UP Patient Death: Probe Finds IV Wasn't Fruit Juice, Hospital Demolition Stayed

A purported video claiming that the dengue patient was transfused with mosambi juice had sparked backlash online.

3 min read

A three-member committee set up by Prayagraj District Magistrate Sanjay Khatri has released its findings in the death of a dengue patient, Pradeep Pandey, who was being treated at a private hospital in the UP district.

The family of the deceased had alleged that fruit juice was transfused instead of platelets, resulting in his death. Divulging the details of the probe, DM Khatri claimed that the packet contained "poorly preserved" platelets as opposed to the family's claim that it contained "mosambi" juice.

"Apart from this, some medicines were administered to the patients which is not according to the prescribed (medical) guidelines. Separate action is being taken by the circle officer on that," DM Khatri said.

A three-member committee comprising a sub-divisional magistrate, circle officer, and deputy chief medical officer probed the allegations made by the family of the deceased and submitted its findings to the district magistrate.


Demolition Stayed for Six Weeks

36-year-old Pradeep Pandey, a resident of Bamrauli area in Prayagraj, was admitted to Global Hospital and Healthcare under the limits of Dhoomanganj police station on 14 October. Pandey complained of high fever and on 17 October, his condition deteriorated and he was rushed to another hospital. He passed away on 19 October.

A purported video showing yellow fluid in a packet, with the claim that it is mosambi or sweet lime juice and that Pandey was allegedly transfused with it, has been doing the rounds on social media, evoking sharp reactions from netizens.

After the shocking allegations, an FIR under sections 419, 420, 467, 468, 471, 274, 304, and 120-B of the Indian Penal Code was registered against the doctors, staffers, and owner of the hospital which was sealed by the health department pending the outcome of the probe.

The local administration has further tightened the noose on the hospital by serving the owner of the building a demolition notice. In a notice by the Prayagraj Development Authority, it was alleged that the hospital is being run from a residence which has illegally come up in contravention with the norms that have been laid out.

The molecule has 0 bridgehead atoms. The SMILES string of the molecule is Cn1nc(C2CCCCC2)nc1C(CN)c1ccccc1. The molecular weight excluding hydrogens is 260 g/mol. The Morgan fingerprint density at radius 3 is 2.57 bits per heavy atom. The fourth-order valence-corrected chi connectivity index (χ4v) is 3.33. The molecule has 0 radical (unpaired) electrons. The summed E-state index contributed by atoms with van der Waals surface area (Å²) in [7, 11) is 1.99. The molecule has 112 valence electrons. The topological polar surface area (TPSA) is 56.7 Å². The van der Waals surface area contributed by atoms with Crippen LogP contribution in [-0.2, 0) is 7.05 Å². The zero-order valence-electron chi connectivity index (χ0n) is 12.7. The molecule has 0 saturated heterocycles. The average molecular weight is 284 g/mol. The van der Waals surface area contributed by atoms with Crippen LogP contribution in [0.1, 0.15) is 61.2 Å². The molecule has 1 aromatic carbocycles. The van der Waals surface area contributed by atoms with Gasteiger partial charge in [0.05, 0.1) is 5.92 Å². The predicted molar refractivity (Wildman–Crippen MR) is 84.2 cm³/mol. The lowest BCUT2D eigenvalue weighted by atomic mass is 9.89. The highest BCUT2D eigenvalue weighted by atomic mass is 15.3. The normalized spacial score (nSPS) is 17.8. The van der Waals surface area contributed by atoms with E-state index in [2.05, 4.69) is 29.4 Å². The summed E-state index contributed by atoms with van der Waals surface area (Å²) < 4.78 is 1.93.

The notice also mentioned that the hospital was served a show cause notice in 3 September last year and that a hearing had been scheduled on 9 September 2021 and 5 October 2021 but no one from the aggrieved side turned up.

Subsequently, a demolition notice was issued on 11 January earlier this year and now, the hospital has been served an ultimatum to vacate the premises by 28 October.

However, the demolition has been stayed after the owner of the building, Malati Devi, petitioned the Allahabad High Court. Granting relief to the petitioner, the court directed her to file her objection and produce the sanctioned map of the building in front of the authorities within two weeks.

The petitioner will also be at liberty to move a compounding application for any structure or portion of the building found to be illegal. If it is non compoundable, the authorities will be at liberty to proceed in accordance with the law.

"For a period of six weeks, no coercive action will be taken against the petitioner either pursuant to demolition order or sealing notice," the order read.


'Hospital Not Responsible for Death': Owner

The Quint reached out to Saurabh Mishra, the owner of the hospital who claimed that his hospital had no role in the death of the patient.

"The patient's attendant got the blood platelets from the blood bank of a different hospital. The same was administered to the patient. You (family of the victim) are saying the blood platelets you got was mosambi juice. Now, when the findings of the probe say it was poorly preserved platelets, it is the blood bank which is responsible for this. How are we to be blamed for this?" Mishra said.

He also claimed that the patient's condition was not serious when he was discharged from the hospital.

"We have CCTV footage to corroborate our claim that the patient was fine and walked up to the ambulance when he was taken to other hospital. The role of the hospital where he died has not been questioned even once."
Saurabh Mishra, owner of Global Hospital and Healthcare

Mishra also questioned the role of the media in the incident. He alleged that fake news was published without looking into the facts of the case.

"If any patient levels allegations against the hospital, the local administration will definitely call for a probe. But it is for the media to wait for the findings before publishing the news. Now, when the findings are clear, should the media not put this news out as well?" Mishra said.

(With inputs from Sudhir Shukla in Prayagraj.)

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